The motor 70 has a gear box 72, which drives an output shaft 74. A housing 76 is provided around the motor 70 that includes a cap 78 having an internally threaded bore 80, which rotatably and threadedly receives an externally threaded stub shaft 82. The threaded stub shaft 82 has a noncircular axial bore 84, which receives a mated noncircular end 86 of the motor driven shaft 74. Thus, rotation of the motor 70 and shafts 74 and 86 will rotate the stub shaft 82 and drive it axially of the motor in either direction.
The outermost end of the stub shaft 82 has a fixed rotary contact ring 90 arranged to alternatively contact or be displaced from a pair of switch contacts 92, 94 mounted to the switch cap 78 between the cap and the cap cover 79. The contacts 92, 94 are electrically insulated from one another and are of generally semicircular configuration (FIG. 3). The contacts cooperate with the bi-directional, axially driven contact ring 90 to electrically connect or disconnect the switch terminals 20 and 22 to or from the loads 14, 16.
In a preferred embodiment, the 12 volt bi-directional DC motor 70 (part no. LA16g-32-4, manufactured by Copal) is about 16 millimeters in diameter, and is about 59 millimeters in length. The gear box, in an exemplary embodiment, has a ratio of 1:120 and a nominal speed of 60 rpm, providing high torque and sufficient speed of operation to pull the rotary contact ring 90 into proper electrical contact with contacts 92, and 94, and to hold such contact. The cap 78 and the shaft 82 are preferably composed of nonconductive material such as nylon. The contacts 92, 94 and the contact ring 90 are preferably made of brass and may be cadmium plated if necessary or desirable.
An additional advantage of the high speed miniature motor 70 is its polar moment of inertia, which will result in as much as a one-half additional revolution after its drive power has been removed. This additional one-half revolution creates an over-travel in both directions of motion to ensure positive contact or positive contact clearance and also provides a wiping motion which ensures a clean electrical connection between the contacts 92, 94 and the contact ring 90 upon each closing of the switch 12. The motor drive circuitry is arranged to disconnect the electrical drive for the motor immediately upon opening or closing of the contacts. Only one quarter turn of the contact ring 90 is therefore required to open or close the switch, and the switching action is completed with just a few revolutions of the motor.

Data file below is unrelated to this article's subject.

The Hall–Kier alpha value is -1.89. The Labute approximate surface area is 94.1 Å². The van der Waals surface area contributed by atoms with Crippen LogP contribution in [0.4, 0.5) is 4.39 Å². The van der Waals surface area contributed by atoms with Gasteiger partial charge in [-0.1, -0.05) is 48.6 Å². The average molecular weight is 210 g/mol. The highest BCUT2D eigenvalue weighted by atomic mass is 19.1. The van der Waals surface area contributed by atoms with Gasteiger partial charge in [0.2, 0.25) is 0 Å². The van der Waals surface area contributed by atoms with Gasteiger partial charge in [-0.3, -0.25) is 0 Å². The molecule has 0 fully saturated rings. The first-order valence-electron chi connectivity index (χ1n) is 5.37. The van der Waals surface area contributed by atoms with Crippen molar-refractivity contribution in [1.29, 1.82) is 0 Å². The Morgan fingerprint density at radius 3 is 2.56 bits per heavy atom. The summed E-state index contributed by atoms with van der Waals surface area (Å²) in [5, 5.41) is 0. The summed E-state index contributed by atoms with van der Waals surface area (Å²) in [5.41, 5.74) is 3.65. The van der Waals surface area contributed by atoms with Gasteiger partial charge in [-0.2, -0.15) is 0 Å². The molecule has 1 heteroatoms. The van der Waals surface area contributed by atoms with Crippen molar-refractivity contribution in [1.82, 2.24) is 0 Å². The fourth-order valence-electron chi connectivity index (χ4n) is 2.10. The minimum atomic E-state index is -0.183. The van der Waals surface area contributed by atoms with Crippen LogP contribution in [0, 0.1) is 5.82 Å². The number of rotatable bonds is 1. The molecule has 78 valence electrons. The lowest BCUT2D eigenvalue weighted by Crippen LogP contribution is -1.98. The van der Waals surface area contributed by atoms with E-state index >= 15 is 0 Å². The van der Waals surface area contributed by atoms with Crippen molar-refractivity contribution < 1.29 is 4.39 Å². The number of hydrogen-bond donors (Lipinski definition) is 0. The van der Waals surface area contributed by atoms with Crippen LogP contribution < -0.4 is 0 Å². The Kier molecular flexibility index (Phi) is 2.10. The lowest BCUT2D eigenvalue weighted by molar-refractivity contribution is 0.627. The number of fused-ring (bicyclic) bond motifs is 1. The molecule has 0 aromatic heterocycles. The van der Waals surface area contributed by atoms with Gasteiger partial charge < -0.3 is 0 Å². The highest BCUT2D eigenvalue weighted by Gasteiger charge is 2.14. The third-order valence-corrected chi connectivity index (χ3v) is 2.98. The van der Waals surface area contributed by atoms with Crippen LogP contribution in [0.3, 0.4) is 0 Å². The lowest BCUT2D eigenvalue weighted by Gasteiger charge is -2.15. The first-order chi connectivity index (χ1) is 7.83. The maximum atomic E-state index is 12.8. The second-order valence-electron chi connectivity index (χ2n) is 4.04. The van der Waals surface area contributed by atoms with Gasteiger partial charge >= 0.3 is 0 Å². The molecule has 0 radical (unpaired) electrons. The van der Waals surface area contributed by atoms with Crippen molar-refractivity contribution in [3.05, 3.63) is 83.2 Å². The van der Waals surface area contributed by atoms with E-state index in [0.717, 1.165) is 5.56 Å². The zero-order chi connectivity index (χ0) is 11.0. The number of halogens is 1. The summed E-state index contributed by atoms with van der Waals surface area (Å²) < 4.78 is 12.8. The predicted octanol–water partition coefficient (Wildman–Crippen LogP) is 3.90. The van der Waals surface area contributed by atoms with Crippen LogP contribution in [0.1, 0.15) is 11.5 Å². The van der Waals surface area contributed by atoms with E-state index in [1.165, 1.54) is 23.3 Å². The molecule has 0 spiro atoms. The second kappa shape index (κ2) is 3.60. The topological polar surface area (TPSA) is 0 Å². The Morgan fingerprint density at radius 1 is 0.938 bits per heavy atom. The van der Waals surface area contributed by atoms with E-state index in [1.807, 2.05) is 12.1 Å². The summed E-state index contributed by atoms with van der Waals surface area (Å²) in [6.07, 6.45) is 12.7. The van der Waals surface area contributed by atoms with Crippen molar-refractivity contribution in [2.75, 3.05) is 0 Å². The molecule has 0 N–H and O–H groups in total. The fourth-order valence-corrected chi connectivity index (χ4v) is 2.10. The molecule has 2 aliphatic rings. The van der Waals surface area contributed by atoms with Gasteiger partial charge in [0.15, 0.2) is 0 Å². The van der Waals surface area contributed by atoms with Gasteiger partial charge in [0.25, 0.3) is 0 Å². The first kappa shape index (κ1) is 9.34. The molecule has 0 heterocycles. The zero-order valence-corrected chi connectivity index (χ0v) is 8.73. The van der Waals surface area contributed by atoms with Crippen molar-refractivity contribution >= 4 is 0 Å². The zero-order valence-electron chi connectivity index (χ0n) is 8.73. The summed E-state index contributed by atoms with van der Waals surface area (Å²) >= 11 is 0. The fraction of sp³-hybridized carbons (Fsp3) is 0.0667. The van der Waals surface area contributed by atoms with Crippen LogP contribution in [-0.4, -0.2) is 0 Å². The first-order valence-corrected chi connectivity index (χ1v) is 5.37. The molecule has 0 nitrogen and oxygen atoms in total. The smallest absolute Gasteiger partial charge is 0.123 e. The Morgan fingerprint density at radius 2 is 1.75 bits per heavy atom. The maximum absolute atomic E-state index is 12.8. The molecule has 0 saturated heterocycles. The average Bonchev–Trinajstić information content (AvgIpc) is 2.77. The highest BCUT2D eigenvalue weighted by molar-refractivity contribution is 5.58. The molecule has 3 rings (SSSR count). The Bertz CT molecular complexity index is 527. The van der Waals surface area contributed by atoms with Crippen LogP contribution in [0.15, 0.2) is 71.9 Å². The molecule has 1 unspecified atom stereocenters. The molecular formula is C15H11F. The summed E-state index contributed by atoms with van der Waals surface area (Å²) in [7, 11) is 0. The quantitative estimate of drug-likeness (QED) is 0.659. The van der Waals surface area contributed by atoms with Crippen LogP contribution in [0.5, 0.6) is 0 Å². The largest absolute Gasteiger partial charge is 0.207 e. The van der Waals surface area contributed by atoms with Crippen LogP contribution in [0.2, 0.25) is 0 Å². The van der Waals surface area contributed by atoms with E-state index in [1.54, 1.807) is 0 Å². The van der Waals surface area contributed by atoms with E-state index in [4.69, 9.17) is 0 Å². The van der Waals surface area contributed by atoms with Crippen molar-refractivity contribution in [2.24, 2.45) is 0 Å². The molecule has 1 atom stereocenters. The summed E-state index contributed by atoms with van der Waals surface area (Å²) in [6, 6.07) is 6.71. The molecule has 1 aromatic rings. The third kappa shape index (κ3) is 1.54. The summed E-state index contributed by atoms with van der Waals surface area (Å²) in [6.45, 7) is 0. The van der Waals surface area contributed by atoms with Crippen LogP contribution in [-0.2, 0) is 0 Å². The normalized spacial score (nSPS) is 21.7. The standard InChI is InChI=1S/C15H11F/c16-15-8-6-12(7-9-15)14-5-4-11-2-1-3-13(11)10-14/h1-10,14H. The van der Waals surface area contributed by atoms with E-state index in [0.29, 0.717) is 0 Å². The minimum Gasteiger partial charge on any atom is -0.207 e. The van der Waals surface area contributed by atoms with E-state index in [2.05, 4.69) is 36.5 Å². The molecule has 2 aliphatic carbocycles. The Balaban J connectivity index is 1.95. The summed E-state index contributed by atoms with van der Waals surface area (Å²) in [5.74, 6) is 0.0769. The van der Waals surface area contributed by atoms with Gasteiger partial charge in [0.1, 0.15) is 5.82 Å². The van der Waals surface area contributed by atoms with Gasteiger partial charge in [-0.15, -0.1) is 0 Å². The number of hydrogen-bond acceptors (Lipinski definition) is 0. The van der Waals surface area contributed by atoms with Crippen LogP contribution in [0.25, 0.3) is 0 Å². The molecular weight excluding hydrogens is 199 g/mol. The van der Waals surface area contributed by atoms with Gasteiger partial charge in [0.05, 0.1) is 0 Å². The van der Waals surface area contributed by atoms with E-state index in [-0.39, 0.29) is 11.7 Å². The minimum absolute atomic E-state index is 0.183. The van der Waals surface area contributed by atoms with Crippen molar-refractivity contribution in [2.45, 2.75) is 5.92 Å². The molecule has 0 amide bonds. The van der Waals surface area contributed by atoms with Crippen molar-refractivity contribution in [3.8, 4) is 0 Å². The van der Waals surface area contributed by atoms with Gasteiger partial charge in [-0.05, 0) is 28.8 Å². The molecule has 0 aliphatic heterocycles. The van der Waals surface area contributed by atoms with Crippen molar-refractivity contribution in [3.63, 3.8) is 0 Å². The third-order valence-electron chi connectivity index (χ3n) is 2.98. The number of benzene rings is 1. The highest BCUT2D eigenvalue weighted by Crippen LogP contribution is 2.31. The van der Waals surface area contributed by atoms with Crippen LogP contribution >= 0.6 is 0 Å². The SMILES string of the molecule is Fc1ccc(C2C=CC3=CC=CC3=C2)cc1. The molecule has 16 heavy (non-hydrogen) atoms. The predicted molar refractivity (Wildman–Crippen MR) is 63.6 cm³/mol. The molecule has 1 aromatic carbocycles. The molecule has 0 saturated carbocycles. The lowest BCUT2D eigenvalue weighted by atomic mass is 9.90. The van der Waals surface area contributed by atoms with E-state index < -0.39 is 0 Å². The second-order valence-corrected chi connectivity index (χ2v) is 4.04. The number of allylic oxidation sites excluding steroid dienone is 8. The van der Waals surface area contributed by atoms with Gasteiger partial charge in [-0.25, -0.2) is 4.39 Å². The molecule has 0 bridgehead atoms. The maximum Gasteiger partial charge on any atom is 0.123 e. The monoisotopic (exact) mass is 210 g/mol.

Referring to the detailed circuit diagram shown in FIGS. 4a and 4b (with FIG. 4b placed to the right of FIG. 4a to form a complete diagram), the battery voltage appearing at the positive terminal 20 (FIG. 4b) is sensed on line 26 and is connected through a diode 100 (FIG. 4a) to the upper end of a voltage divider formed of resistors 102 and 104. The junction between resistors 102 and 104 is the battery voltage sensing node 105, and is connected to ground through capacitor 106. The voltage sensing node 105 is also connected to the noninverting input of operational amplifier 108 (corresponding to the comparator 28 of FIG. 1).
Attached to the inverting input of operational amplifier 108 is a threshold or reference voltage provided at the cathode of a zener reference diode 110 connected between ground and the positive battery terminal through a resistor 112 and diode 100. The threshold voltage provided by the zener diode 110 is established at a value, preferably 6.2 volts, such that amplifier 108 will provide a normally high output on line 114 when the battery voltage is above seventy percent of its full charge.
The threshold voltage provided by the zener diode 110 is preferably chosen at 6.2 volts since it is the most stable voltage for most zener diodes across a wide variation of temperature. A voltage divider, composed of resistors 102, 103 and 112, are configured such that when the voltage at the battery terminals drops to its predetermined level (approximately 70% of the fully charged voltage) the voltage provided at the inverting input to amplifier 108 equals 6.2 volts. The voltage divider network, therefore, scales down the threshold voltage to the optimal range of operation for the zener diode 110. The parallel combination of resistors 102 and 103 allows precise calibration of the voltage divider network to achieve the 6.2 volt threshold.